In response to Representative Stone’s questions regarding the free and reduced lunch rate, Ms. Bartenfield said the schools have to charge at a minimum the amount they get for reimbursement for the free meal.


            In response to Chairman McGaha’s question regarding certification, Ms. Bartenfield said the Division of School and Community Nutrition has a definite checklist. The department has funding from the United States Department of Agriculture (USDA) to employ six people to train, do technical assistance, and certify districts for meal patterns. The federal funding is for two years.


            Mr. Desai said the Community Eligibility Option (CEO) is a very good federal program in which Kentucky has participated with two other states.


            Colby Wagner, Child Nutrition Consultant, said the CEO program helps districts get reimbursement for their meals as opposed to collecting free or reduced price applications from households. Reimbursement is based on a percentage of the district’s children who have been directly certified. CEO provides an alternative to household applications for free and reduced priced meals in high poverty Local Educational Agencies (LEAs) and schools. LEAs and schools electing the option agree to serve all students free lunches and breakfasts for four successive school years.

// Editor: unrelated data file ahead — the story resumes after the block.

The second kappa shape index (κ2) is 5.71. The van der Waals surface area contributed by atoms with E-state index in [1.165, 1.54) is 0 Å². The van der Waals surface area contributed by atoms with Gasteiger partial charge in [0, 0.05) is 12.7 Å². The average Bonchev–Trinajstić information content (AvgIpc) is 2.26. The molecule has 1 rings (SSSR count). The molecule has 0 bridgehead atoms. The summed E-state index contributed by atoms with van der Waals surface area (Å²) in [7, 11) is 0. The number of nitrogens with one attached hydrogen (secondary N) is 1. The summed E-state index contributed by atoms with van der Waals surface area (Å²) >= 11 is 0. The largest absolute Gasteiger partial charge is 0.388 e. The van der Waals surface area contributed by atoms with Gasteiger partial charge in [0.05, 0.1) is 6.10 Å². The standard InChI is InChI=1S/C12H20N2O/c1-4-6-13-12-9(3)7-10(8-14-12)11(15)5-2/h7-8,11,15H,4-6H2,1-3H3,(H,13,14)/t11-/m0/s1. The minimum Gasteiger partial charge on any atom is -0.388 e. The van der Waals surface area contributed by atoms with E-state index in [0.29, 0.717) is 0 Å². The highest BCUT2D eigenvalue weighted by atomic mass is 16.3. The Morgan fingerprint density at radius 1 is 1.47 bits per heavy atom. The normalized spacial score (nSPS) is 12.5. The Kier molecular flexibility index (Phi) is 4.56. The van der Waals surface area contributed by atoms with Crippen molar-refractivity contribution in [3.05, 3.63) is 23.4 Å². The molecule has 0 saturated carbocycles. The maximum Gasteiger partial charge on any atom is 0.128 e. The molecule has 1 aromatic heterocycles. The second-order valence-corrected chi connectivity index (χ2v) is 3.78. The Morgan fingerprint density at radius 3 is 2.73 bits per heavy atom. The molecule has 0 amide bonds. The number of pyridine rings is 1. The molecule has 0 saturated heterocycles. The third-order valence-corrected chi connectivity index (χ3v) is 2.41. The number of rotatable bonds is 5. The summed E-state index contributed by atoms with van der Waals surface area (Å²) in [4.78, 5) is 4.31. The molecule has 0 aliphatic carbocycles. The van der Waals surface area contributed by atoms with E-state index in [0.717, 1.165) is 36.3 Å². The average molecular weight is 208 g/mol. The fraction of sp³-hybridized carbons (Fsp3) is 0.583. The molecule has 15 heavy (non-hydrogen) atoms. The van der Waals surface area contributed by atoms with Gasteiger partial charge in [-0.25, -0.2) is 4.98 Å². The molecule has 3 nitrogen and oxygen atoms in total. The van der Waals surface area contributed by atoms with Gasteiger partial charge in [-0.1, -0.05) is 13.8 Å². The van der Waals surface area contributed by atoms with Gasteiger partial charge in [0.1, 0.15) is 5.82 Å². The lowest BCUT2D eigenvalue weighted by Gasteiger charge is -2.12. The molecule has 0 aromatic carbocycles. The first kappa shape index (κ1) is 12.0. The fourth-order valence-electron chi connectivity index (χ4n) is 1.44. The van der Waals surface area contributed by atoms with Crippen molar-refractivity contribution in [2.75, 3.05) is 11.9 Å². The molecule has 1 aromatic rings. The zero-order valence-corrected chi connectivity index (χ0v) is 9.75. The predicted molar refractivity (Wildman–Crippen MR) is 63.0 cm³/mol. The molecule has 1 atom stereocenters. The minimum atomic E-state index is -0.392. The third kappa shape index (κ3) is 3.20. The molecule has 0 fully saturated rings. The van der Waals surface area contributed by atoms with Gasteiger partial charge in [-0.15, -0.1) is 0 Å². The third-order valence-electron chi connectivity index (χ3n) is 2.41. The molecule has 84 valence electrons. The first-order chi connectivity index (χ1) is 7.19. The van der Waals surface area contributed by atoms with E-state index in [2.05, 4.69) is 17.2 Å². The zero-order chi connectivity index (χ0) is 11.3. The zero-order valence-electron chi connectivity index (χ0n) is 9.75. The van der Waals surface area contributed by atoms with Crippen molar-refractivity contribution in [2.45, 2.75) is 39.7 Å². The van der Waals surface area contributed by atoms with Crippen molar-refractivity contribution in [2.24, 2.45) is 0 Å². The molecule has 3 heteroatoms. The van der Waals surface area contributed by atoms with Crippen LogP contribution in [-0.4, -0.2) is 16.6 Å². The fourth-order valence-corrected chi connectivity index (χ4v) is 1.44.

In response to Representative Collins’ question regarding financial requirements for the free lunch program, Mr. Wagner said that districts are required to send applications. The applications have the federal poverty rates according to household size. If a family falls within a certain threshold of number of people within the family and annual income, then the children are eligible for free or reduced priced meals.


            In response to Representative Edmonds’ question regarding money for free lunches going to the whole school district, Mr. Wagner said the economy has gotten worse and as a result more families are qualifying.


Representative Collins moved to approve the minutes of the August 13, 2012 meeting, Representative Belcher seconded the motion, and the motion carried.